We woke to a beautiful day and bright yellow sun streaming in through Kaya’s blind above our bed as the gorgeous Mr T opened it with a “Can I switch the light on?” It was so bright that it took our eyes a few seconds to adjust as we blinked owlishly into it.
Breakfast outside was one of our current favourites using up the last of the Spanish jamon (forbidden, I know but it got sneaked through Customs so the only sensible thing to do would be to eat it!) on pan y tomate – made with lovely local, ripe tomatoes from the Asillah market, I hasten to add! Oh, and served with a couple of cups of nous-nous (about us having to limit this, we have failed miserably, it’s sooooo good LOL). And the rest of the morning passed uneventfully with the usual chores.
By lunchtime, we had given up the chores (boooooring!) and had been sitting in the sun topping up our tans for over an hour. I swear it felt like the sun had melted our bones, we were so heavy and lazy. But, thank goodness, we had the energy to drag ourselves 50m over to the cool shade of the campsite restaurant where we had a delicious shared meal of Crevette Pil Pil (honestly not as hot as it looks!) with chips and bread to mop up all the sauces and a truly amazing tfaya (caramelised onions with sugar & cinnamon and this time with prunes but usually with raisins) to accompany it, oh and not forgetting, some fermented olives and veggies to whet our appetites.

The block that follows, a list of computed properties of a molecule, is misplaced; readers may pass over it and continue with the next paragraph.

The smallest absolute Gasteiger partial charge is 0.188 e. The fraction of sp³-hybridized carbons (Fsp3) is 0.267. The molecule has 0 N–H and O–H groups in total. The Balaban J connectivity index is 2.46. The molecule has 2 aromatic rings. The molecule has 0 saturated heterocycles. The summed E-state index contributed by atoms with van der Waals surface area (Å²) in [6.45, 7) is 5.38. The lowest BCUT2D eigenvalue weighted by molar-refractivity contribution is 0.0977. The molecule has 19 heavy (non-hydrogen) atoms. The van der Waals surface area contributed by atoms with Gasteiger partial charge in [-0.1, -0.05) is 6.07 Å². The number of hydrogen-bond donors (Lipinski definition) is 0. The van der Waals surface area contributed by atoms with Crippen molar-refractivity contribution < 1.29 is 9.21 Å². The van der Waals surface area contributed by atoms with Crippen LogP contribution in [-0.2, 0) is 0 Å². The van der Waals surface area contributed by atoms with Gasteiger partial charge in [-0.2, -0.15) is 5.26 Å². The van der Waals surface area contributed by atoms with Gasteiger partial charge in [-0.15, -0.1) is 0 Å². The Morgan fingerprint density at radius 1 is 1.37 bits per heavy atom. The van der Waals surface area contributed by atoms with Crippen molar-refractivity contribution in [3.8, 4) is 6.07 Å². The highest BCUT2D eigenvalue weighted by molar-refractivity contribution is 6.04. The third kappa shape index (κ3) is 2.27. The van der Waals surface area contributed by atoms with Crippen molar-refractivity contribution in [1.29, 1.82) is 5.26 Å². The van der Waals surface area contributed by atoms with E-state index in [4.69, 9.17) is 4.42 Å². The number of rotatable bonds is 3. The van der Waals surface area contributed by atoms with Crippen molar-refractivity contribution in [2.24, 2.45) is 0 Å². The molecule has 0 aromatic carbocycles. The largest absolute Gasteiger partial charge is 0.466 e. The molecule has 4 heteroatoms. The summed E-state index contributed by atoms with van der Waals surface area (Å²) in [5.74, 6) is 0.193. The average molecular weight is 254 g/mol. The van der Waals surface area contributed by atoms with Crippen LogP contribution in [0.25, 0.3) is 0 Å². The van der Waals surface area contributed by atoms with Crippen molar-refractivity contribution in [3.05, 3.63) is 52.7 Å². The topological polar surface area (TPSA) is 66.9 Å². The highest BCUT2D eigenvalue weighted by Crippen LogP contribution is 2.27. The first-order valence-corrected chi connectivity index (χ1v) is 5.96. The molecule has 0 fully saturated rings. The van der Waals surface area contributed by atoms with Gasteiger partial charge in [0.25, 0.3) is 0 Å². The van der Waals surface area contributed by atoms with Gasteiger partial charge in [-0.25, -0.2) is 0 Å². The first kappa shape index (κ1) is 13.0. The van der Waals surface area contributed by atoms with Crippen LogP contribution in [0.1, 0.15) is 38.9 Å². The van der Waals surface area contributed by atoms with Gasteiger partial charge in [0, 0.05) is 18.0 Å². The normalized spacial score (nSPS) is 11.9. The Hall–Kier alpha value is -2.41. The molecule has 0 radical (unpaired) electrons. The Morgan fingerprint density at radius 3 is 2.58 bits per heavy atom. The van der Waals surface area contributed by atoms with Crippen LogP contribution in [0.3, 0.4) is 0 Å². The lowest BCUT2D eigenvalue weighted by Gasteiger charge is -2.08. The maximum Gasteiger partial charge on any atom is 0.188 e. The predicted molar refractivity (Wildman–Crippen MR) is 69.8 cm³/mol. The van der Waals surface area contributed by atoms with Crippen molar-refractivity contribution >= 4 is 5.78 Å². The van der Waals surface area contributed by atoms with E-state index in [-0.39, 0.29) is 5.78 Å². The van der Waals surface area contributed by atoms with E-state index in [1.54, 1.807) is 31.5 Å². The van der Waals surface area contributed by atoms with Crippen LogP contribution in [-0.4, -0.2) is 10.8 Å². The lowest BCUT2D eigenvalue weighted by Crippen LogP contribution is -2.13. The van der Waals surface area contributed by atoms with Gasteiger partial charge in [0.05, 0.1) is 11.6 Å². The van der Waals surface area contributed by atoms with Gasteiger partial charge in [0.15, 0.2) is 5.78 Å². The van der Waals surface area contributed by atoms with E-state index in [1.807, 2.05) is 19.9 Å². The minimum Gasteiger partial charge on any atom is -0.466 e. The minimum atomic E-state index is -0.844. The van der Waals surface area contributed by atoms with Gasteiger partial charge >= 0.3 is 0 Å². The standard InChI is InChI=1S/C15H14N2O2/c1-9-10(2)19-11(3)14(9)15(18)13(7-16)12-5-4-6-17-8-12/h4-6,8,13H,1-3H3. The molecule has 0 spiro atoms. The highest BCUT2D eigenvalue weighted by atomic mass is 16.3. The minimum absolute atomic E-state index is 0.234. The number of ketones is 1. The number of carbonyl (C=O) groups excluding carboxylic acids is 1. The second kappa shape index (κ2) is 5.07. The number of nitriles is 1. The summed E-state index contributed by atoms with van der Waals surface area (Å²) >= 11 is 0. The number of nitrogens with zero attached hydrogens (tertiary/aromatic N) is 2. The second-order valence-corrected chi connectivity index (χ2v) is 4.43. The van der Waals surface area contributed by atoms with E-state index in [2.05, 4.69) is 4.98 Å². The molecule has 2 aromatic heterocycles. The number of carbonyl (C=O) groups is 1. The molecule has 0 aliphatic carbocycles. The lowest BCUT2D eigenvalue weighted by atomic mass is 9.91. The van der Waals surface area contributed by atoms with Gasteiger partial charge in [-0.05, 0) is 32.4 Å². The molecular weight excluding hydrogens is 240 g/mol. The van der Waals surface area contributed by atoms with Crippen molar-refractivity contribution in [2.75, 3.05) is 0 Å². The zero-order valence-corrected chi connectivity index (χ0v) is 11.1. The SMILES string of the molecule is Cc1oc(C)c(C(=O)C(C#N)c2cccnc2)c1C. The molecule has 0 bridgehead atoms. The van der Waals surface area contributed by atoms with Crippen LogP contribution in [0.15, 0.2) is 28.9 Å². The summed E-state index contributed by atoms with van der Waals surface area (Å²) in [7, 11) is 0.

We’ve rediscovered our ability to eat with our hands (right only!) and with more time to savour each mouthful and plenty of time to eat, our appetites, at last, have started to shrink to fit with the local portion sizes. Allow us a moment to cherish this thought because based on previous experience, as soon as we are presented with European portions and food again along with cutlery, this bounces back with a vengeance.
Moment taken, thank you.
With such a relaxing morning under our belts, we took a brisk walk up the steep hill into town and had a mooch around to orientate ourselves. The view of the Merja Zerga (Blue Lagoon) and the Atlantic from the mosque at the top of the town is spectacular.
And as we were making our way back home, BINGO! We spotted a restaurant at the back of a narrow alley that we earmarked for a fish meal tomorrow. Oh, and before I forget to mention, Moulay Bousselham is the centre for boat building for the local fishing boats and because of its strategic position also a major fishing village in the north.
Because we were planning a braai for that night and wanted to watch the sunset unhindered by the marauding, flying, buzzing beasts, the gorgeous one set about putting up The Pavilion when we got back to Kaya, with my able assistance, of course!!! Last time (first time to erect) it took us over 1 hour, this time 18 minutes start to finish (yes, do time ourselves, we are very geeky like that!) and a great improvement making it a viable candidate to stay with us for the time being.
As the sun started to set across the lagoon, we hauled out the ladder for a bit of a change of plan.
After covering up with repellant and long sleeves and trousers, we decided that the sunset could best be appreciated from Kaya’s roof.
And so we did.